To William Blount
Philadelphia Mar. 26. 1791.
Having in charge to lay before Congress a general statement of all the lands subject to their disposal, it becomes necessary for me, so far as respects the proceedings of North-Carolina, to draw on a map the line which forms the Eastern boundary of the cession of that state to Congress, and then to specify all the private claims within the cession which form exceptions to the general right of Congress to grant the lands ceded. Three classes of these exceptions have been stated to me. 1. The returns from Armstrong’s office. 2. The claims of the officers of the N. Carolina line to the lands reserved for them on the Cumberland. 3. a grant of 25,000 acres to Genl. Greene. Your knowlege of this dividing line, and of the three classes of exceptions before stated, and perhaps of other exceptions quite unknown to me, together with a conviction that you will readily lend your aid towards furnishing any information which may prevent the citizens of your territory or of N. Carolina from being involved in litigations by having their lands sold over their heads, which would not be done if their claims can be known, induce me to ask the favor of you to procure me the most exact information possible of these several matters. As I mean to set about the work immediately, it will be a particular obligation to me if the measures which you shall be so good as to take for assisting me, can be immediately executed, and the result communicated without delay. I have the honor to be with great esteem Sir Your most obedient & most humble servt.,
PrC (DLC). FC (DNA: RG 59, PCC No. 120).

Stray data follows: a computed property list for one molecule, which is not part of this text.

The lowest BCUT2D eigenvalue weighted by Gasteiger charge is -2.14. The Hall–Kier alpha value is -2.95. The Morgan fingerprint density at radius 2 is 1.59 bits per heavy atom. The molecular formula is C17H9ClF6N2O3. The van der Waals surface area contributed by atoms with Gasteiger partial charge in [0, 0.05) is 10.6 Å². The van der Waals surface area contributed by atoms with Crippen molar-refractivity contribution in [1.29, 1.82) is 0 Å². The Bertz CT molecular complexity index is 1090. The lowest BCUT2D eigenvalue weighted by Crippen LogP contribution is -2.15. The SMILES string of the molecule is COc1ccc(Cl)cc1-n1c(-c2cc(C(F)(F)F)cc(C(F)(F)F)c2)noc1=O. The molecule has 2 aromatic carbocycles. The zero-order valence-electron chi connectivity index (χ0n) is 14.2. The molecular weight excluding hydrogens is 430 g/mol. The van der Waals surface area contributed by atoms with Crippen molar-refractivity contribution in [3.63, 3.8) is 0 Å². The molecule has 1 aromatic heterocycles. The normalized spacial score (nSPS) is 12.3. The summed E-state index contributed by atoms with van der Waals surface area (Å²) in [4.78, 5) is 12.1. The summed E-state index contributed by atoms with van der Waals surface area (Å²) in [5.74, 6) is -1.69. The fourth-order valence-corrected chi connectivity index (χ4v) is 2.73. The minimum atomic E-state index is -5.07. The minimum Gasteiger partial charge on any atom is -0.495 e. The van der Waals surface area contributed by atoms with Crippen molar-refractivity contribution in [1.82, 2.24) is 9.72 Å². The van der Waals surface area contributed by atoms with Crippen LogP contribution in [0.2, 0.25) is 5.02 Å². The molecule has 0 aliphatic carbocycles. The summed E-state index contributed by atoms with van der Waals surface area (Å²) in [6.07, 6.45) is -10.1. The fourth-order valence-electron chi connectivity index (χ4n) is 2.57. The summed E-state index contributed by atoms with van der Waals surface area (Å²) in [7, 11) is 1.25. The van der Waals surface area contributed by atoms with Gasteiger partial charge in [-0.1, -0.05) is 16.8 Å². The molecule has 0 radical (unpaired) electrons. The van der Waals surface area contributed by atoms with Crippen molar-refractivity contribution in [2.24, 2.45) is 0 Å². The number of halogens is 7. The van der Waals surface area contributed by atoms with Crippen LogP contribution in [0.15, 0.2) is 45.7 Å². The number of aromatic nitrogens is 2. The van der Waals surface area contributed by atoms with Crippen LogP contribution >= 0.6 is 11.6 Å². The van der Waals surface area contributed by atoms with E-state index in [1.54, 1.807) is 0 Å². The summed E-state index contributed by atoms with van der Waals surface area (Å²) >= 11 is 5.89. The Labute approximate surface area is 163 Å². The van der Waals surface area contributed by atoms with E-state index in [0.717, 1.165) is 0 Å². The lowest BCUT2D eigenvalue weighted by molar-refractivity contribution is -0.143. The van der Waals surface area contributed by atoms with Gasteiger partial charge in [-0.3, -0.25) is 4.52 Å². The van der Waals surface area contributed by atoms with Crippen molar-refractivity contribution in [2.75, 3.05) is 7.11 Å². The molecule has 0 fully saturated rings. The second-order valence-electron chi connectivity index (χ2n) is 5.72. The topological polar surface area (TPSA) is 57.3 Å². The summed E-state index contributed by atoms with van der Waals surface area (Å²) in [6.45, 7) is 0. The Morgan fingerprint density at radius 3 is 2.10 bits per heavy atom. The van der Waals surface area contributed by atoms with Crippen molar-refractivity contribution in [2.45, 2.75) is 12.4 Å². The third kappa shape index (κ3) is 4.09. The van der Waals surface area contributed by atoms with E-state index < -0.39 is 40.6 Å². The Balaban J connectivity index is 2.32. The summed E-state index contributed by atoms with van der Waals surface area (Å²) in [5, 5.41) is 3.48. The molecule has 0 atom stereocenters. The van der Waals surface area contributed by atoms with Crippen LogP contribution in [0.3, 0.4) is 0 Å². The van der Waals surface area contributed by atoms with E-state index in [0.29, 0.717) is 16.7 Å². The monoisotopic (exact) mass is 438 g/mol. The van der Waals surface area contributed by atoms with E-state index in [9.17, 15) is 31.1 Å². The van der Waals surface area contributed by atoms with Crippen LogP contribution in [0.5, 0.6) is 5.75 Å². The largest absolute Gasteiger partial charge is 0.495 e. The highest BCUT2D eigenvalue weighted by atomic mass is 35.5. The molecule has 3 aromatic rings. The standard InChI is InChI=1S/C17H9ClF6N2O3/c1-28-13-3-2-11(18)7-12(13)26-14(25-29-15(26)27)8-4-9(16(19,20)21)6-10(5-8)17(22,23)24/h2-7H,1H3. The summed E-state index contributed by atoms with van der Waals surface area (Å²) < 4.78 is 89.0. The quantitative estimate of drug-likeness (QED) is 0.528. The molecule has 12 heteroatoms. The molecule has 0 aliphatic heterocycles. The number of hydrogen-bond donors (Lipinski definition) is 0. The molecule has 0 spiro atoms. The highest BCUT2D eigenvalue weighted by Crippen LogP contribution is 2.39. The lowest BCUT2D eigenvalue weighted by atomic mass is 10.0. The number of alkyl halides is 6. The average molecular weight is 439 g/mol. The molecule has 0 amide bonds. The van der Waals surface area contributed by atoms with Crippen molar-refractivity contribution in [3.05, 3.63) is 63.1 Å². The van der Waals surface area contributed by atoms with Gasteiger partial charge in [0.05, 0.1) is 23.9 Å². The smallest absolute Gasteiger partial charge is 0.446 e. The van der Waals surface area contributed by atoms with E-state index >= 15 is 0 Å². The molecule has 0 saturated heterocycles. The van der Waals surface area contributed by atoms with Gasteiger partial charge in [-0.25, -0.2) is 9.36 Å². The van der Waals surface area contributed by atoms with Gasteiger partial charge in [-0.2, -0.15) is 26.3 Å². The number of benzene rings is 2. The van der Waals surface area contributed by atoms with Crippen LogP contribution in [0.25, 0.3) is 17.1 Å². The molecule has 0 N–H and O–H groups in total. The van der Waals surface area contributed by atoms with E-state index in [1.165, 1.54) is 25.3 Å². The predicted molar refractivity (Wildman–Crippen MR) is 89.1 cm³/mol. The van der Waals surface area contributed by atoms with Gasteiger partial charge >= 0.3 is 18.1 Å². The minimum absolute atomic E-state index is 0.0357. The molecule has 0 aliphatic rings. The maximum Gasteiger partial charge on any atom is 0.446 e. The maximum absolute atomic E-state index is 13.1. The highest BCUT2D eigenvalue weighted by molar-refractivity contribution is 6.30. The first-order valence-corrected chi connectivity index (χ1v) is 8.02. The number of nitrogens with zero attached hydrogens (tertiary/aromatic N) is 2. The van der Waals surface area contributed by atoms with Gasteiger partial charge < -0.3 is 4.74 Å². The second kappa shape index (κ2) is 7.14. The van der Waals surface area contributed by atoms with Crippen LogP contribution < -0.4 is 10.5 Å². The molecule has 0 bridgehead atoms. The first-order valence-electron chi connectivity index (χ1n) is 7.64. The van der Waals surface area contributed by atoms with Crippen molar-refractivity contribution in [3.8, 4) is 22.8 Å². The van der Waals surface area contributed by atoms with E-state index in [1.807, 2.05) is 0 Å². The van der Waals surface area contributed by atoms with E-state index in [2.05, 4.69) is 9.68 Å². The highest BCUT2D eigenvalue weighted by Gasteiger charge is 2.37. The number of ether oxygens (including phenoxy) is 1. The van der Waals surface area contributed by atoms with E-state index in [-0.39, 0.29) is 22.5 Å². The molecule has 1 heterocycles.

On the same day TJ addressed similar inquiries to the governor of North Carolina. The first part of his letter was expressed in identical phraseology, but the latter part contained significant variations: “I find myself under the necessity of troubling your Excellency to enable me to lay down with precision this dividing line, and then a precise specification and location of the three classes of exceptions before mentioned, and also any other exceptions which you may know of. Besides that these things can be known only from your offices, I am induced to ask you to take this trouble from an assurance that you will be glad to assist in furnishing any information which may prevent the citizens of your state from being involved in litigations by a sale to others of lands to which they may have a just claim, and which would not be so sold, if their claims could be previously known. As I propose to set about this statement immediately, I shall consider it as a great personal obligation, if the measures which your Excellency may be pleased to take for my assistance, can be immediately executed and the result communicated to me” (TJ to Alexander Martin, 26 Mch. 1791; PrC in DLC; FC in DNA: RG 59, PCC No. 120). Significantly, TJ did not inform either official that he was addressing these inquiries to the other. He had long since anticipated a clash over titles to lands involving the federal government, a state, and individuals and had thought it “very desirable to draw all the claims of preemption within a certain limit, by commuting for those out of it, and then to a purchase of the Cherokees the right of occupation” (TJ to Knox, 26 Aug. 1790; see Martin to TJ, 10 May 1791; Blount to TJ, 17 and 27 July 1791).